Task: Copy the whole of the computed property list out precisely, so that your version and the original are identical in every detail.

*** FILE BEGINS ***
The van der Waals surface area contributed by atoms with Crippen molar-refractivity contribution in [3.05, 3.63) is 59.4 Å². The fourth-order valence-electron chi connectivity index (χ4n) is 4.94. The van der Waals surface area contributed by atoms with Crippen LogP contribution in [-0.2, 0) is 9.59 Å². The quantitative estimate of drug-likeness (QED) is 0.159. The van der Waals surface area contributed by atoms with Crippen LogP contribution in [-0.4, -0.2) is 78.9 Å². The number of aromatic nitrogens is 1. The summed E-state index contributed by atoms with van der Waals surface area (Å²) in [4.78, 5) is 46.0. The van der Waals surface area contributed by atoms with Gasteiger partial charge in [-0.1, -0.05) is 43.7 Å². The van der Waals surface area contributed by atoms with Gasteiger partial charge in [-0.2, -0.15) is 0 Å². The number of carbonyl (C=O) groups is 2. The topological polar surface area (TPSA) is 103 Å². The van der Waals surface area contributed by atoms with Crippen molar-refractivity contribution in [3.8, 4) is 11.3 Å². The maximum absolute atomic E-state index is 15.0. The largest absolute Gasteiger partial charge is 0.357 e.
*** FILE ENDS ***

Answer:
The van der Waals surface area contributed by atoms with Crippen molar-refractivity contribution in [3.05, 3.63) is 59.4 Å². The fourth-order valence-electron chi connectivity index (χ4n) is 4.94. The van der Waals surface area contributed by atoms with Crippen LogP contribution in [-0.2, 0) is 9.59 Å². The quantitative estimate of drug-likeness (QED) is 0.159. The van der Waals surface area contributed by atoms with Crippen LogP contribution in [-0.4, -0.2) is 78.9 Å². The number of aromatic nitrogens is 1. The summed E-state index contributed by atoms with van der Waals surface area (Å²) in [4.78, 5) is 46.0. The van der Waals surface area contributed by atoms with Gasteiger partial charge in [-0.1, -0.05) is 43.7 Å². The van der Waals surface area contributed by atoms with Gasteiger partial charge in [-0.2, -0.15) is 0 Å². The number of carbonyl (C=O) groups is 2. The topological polar surface area (TPSA) is 103 Å². The van der Waals surface area contributed by atoms with Crippen molar-refractivity contribution in [3.8, 4) is 11.3 Å². The maximum absolute atomic E-state index is 15.0. The largest absolute Gasteiger partial charge is 0.357 e.